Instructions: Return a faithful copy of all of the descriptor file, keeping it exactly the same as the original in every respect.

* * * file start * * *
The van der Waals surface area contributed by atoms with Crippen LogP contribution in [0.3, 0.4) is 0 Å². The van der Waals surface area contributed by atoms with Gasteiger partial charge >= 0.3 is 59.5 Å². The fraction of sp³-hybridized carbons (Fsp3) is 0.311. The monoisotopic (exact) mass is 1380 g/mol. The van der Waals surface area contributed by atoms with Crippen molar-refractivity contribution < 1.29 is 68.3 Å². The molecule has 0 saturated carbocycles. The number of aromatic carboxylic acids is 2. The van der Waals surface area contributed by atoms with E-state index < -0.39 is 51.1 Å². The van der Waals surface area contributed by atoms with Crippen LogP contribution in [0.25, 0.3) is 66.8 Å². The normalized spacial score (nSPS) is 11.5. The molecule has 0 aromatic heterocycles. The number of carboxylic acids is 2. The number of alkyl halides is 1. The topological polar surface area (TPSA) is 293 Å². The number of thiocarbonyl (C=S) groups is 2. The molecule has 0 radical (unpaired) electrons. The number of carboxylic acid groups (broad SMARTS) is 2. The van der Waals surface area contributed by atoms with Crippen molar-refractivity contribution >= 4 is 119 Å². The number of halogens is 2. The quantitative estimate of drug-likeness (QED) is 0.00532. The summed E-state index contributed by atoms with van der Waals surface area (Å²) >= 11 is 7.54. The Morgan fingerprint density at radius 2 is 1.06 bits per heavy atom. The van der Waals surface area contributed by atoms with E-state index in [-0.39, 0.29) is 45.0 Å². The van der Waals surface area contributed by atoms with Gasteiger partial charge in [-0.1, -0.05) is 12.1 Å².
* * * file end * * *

The van der Waals surface area contributed by atoms with Crippen LogP contribution in [0.3, 0.4) is 0 Å². The van der Waals surface area contributed by atoms with Gasteiger partial charge >= 0.3 is 59.5 Å². The fraction of sp³-hybridized carbons (Fsp3) is 0.311. The monoisotopic (exact) mass is 1380 g/mol. The van der Waals surface area contributed by atoms with Crippen molar-refractivity contribution < 1.29 is 68.3 Å². The molecule has 0 saturated carbocycles. The number of aromatic carboxylic acids is 2. The van der Waals surface area contributed by atoms with E-state index < -0.39 is 51.1 Å². The van der Waals surface area contributed by atoms with Crippen LogP contribution in [0.25, 0.3) is 66.8 Å². The normalized spacial score (nSPS) is 11.5. The molecule has 0 aromatic heterocycles. The number of carboxylic acids is 2. The number of alkyl halides is 1. The topological polar surface area (TPSA) is 293 Å². The number of thiocarbonyl (C=S) groups is 2. The molecule has 0 radical (unpaired) electrons. The number of carboxylic acid groups (broad SMARTS) is 2. The van der Waals surface area contributed by atoms with Crippen molar-refractivity contribution >= 4 is 119 Å². The number of halogens is 2. The quantitative estimate of drug-likeness (QED) is 0.00532. The summed E-state index contributed by atoms with van der Waals surface area (Å²) >= 11 is 7.54. The Morgan fingerprint density at radius 2 is 1.06 bits per heavy atom. The van der Waals surface area contributed by atoms with E-state index in [-0.39, 0.29) is 45.0 Å². The van der Waals surface area contributed by atoms with Gasteiger partial charge in [-0.1, -0.05) is 12.1 Å².